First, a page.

The virus can survive in an infected person’s saliva, urine, blood, semen and other bodily fluids for some time. Scientists are still trying to learn more about how long the virus can survive in some fluids, and how it is transmitted to others.

Researchers do not yet know if a woman can transmit Zika virus to her sex partners.

Where is Zika virus?

The Centers for Disease Control and Prevention, along with other national and international health agencies, tracks locations where Zika virus has been reported. A map with the current areas where the virus has been reported is here. Where the virus will spread is unpredictable, but locations will change with time.

If you’re traveling to or near a country where Zika has been reported, read travel advisories related to Zika virus in your area of destination.

Why should I be concerned about Zika virus?

Anyone visiting an area where infected mosquitoes are present are at risk. And, anyone who is intimate with a man who is infected is also at risk. Most people who contract Zika virus will recover without significant health impacts, but for women who are pregnant at the time they contract the virus, there is a risk to the fetus for birth defects. Scientists are still learning about how long the virus may impact a fetus if a parent is infected at the time of conception.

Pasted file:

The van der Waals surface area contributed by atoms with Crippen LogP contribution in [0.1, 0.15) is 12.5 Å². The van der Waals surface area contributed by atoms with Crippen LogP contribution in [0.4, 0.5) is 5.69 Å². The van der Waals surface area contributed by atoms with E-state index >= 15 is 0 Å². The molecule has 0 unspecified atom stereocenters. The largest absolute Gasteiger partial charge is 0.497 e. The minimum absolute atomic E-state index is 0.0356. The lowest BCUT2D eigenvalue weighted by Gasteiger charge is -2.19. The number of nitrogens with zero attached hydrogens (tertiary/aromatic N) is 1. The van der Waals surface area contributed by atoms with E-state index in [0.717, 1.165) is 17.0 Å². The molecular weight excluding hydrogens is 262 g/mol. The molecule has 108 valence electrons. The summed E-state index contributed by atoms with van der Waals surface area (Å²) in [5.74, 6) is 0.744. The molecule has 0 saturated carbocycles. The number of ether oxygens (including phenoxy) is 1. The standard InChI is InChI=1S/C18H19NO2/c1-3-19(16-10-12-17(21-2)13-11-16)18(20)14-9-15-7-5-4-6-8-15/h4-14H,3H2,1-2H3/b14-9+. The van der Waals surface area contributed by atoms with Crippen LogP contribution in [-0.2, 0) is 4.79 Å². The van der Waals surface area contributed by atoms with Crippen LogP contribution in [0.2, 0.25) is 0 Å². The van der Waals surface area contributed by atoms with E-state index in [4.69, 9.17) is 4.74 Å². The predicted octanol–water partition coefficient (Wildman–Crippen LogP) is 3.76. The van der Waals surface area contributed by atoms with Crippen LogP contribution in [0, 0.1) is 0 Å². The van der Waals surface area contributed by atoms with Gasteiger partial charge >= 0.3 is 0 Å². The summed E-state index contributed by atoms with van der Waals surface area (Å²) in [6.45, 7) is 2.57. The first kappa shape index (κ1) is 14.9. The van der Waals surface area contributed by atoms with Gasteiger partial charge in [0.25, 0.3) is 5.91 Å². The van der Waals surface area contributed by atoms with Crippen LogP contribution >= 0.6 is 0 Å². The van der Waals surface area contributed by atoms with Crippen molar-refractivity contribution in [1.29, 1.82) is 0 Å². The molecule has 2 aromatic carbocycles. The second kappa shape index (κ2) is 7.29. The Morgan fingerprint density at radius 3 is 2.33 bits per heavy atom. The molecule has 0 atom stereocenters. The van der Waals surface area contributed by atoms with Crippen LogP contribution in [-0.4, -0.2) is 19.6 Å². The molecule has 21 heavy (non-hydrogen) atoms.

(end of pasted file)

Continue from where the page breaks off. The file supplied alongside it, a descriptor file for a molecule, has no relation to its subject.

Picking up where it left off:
A person may be infected with Zika virus and not know; only about 1 in 5 people who contract Zika will experience symptoms.

Sexual transmission can occur from men that do not show symptoms or before, during and after the onset of symptoms. Zika has been linked to birth defects.

For more information, visit the Center for Disease Control’s Zika virus online resources.